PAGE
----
Until recently in England Perec was simply known as the crazy writer who first wrote a book without any e’s in it, La Disparition (1969), and then one with e’s but no other vowels, Les Revenentes (1971). (One’s heart goes out to the translators of those two.) Both books certainly establish benchmarks in the virtuosity with which they sustain themselves within the most severe of Oulipian constraints. OuLiPo (Ouvroir de Littérature Potentielle) was a literary association founded by Raymond Queneau and François Le Lionnais in 1960 and dedicated to the search for new forms of writing, mainly through the application of mathematical structures, gratuitous forms of word play, and bizarre constrictions on content. The Oulipian text aims for a state of absolute paradox, at once wilfully arbitrary in the rules imposed at its conception, and slavishly obedient to the internal logic arising from their fulfilment. Italo Calvino’s If on a winter’s night a traveller, Harry Mathews’s Tlooth and The Sinking of the Odradek Stadium (both translated into French by Perec), Queneau’s Exercises in Style are striking examples of what may be achieved in the mode. Perec joined in 1967 as the group’s youngest member, but one of its most inventive. He excelled in composing bilingual poems, palindromes (his longest is five thousand letters long), exercices d’homosyntaxisme (in which a text must be written to a formula that predetermines the number of its words and the order of its verbs, substantives and adjectives), and in heterogrammatic poetry. ‘Ulcérations’ is a good instance of the latter, a poem written using only the letters of its title, which also happen to be the 11 most frequently used letters in the alphabet. ‘Alphabets’ is an even more prodigious feat; each of its 16 sections of 11 poems is written using only the ten most frequent letters – that is, a, e, i, l, n, o, r, s, t, u – plus one variable letter. In the first 11 poems the variable letter is b, the next c, and so on through to z. In other poems the vowels used are not allowed to deviate from the strict order of a, e, i, o, u – A demi-mot un art chétif nous parle, and so on. In an interview with L’Arc magazine Perec revealed he treated such exercises as a wordsmith’s equivalent of a pianist’s scales, and found in their intense difficulty nothing compared to the horrors attendant upon any attempt to write poetry freely.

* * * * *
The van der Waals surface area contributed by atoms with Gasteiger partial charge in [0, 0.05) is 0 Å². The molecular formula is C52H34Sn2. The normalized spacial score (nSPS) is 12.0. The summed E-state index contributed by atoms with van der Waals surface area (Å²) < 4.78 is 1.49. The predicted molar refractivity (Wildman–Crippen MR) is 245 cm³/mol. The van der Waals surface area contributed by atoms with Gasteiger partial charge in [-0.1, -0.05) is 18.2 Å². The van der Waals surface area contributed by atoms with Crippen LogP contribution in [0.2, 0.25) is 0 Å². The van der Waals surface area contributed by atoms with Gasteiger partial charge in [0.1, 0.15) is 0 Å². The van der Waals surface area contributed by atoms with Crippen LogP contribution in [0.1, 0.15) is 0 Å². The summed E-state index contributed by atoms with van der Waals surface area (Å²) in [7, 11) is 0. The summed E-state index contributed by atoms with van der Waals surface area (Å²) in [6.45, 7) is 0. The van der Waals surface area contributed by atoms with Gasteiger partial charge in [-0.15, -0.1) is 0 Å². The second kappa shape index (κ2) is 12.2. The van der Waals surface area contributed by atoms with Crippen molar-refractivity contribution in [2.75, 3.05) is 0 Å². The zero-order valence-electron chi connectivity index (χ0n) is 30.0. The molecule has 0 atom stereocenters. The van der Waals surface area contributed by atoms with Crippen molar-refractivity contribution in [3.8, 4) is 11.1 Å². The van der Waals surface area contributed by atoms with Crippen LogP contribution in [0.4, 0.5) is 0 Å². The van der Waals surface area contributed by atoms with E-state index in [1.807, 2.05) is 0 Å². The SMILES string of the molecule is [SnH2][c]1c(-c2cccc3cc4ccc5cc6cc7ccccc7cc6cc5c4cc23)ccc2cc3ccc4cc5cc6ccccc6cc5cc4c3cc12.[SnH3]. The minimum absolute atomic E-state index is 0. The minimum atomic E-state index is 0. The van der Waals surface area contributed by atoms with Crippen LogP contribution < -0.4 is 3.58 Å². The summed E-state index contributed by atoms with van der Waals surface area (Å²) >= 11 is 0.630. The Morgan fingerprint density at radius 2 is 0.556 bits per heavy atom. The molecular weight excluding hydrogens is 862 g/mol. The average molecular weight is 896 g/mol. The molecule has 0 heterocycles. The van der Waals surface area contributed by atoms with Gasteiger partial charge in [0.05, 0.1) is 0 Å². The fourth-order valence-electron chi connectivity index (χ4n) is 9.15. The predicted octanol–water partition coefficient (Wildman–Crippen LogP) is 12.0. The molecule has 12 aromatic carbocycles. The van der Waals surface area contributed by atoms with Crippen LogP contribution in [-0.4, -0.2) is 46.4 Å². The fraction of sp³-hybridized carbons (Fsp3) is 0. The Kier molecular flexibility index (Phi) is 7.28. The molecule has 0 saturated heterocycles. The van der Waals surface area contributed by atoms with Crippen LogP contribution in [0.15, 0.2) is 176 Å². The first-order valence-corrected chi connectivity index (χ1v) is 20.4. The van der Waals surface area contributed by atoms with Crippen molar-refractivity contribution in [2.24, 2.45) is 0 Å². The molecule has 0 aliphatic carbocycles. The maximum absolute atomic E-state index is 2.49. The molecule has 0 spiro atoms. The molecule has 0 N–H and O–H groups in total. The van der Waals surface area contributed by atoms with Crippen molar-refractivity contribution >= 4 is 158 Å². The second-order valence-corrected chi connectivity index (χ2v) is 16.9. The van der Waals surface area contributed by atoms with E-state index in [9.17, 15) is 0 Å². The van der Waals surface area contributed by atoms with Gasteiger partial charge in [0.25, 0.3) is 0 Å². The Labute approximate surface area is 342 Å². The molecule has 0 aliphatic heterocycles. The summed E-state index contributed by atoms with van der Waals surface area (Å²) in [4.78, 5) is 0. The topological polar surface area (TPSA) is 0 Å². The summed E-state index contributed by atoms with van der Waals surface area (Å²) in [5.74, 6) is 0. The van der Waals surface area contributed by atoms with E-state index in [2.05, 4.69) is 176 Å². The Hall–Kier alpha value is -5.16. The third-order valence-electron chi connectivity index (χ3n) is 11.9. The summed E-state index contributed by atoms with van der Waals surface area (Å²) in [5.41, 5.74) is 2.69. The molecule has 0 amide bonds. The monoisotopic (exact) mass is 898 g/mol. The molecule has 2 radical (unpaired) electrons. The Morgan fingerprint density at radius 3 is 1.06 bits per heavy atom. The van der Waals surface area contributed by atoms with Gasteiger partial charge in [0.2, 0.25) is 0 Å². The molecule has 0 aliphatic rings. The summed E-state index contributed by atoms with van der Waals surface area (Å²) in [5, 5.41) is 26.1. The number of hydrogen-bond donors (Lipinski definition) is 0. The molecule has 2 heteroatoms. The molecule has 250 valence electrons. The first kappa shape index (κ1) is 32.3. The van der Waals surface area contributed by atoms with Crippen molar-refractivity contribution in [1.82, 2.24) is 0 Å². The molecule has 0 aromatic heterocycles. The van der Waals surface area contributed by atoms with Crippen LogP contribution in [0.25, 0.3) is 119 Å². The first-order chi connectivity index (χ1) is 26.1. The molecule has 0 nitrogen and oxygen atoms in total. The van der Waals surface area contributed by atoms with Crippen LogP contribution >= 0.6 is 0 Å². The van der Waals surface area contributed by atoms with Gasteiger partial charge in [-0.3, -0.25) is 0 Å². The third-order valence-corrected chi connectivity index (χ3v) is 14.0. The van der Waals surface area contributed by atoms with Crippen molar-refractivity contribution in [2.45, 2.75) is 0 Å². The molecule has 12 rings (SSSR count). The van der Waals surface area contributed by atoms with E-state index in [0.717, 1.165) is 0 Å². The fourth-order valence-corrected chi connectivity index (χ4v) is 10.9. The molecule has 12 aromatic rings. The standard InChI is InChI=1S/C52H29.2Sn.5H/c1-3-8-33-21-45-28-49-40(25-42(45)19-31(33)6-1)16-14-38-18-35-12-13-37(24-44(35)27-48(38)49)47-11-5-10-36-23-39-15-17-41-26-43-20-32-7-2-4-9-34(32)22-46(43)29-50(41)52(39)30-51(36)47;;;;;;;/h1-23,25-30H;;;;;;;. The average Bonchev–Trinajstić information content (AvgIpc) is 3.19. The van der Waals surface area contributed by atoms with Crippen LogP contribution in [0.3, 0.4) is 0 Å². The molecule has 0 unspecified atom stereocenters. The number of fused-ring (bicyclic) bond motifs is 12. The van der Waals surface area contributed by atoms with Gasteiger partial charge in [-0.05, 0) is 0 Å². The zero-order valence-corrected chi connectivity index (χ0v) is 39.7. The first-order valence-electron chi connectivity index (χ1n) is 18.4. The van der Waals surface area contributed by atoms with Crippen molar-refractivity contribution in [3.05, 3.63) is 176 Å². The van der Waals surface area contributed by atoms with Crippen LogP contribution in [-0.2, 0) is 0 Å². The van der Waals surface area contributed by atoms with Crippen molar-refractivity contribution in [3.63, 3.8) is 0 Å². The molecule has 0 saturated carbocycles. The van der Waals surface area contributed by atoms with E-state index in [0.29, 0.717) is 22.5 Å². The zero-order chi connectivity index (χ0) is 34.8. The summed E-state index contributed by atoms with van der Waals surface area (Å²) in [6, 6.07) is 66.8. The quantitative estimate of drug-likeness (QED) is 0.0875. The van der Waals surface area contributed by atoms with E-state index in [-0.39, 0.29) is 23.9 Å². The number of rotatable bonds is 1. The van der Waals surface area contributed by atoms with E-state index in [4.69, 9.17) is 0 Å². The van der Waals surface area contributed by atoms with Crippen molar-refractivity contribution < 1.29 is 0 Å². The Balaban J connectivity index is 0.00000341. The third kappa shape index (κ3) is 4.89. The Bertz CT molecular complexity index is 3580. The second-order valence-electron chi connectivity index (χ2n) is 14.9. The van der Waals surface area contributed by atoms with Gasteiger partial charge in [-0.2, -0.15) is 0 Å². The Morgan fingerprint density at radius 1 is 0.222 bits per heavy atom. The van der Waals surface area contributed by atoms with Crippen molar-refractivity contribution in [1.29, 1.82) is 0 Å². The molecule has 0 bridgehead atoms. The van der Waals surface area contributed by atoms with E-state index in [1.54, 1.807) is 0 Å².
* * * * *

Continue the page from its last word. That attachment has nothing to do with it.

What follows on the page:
Practically all of Perec’s texts are constructed, with varying degrees of extremity, in this kind of pre-programmed way. Un homme qui dort is written entirely in the second person. Je me souviens is fabricated out of sentences all beginning Je me souviens, followed by some randomly chosen remembrance. La Boutique Obscure relates 124 dreams Perec had over a period of years. (In a particularly harrowing one he dreams he finds first one e, and then two, then 20, then 1000 in the text of La Disparition.) Life: A User’s Manual describes the contents and inhabitants of a Parisian apartment block at 11 Rue Simon-Crubellier. The block is ten storeys high and ten units wide, and the order in which the apartments are treated is determined by the route a knight at chess would have to take to cover all the squares on a ten x ten chessboard without alighting on the same square twice. Perec decided on the 42 constituent elements of each chapter, including references in each to three of the 30 authors systematically alluded to throughout the book, via a particularly complex mathematical algorithm. It’s in Life in particular that Perec most exhaustively exploits the eccentric compositional techniques invented by another of his great heroes, Raymond Roussel.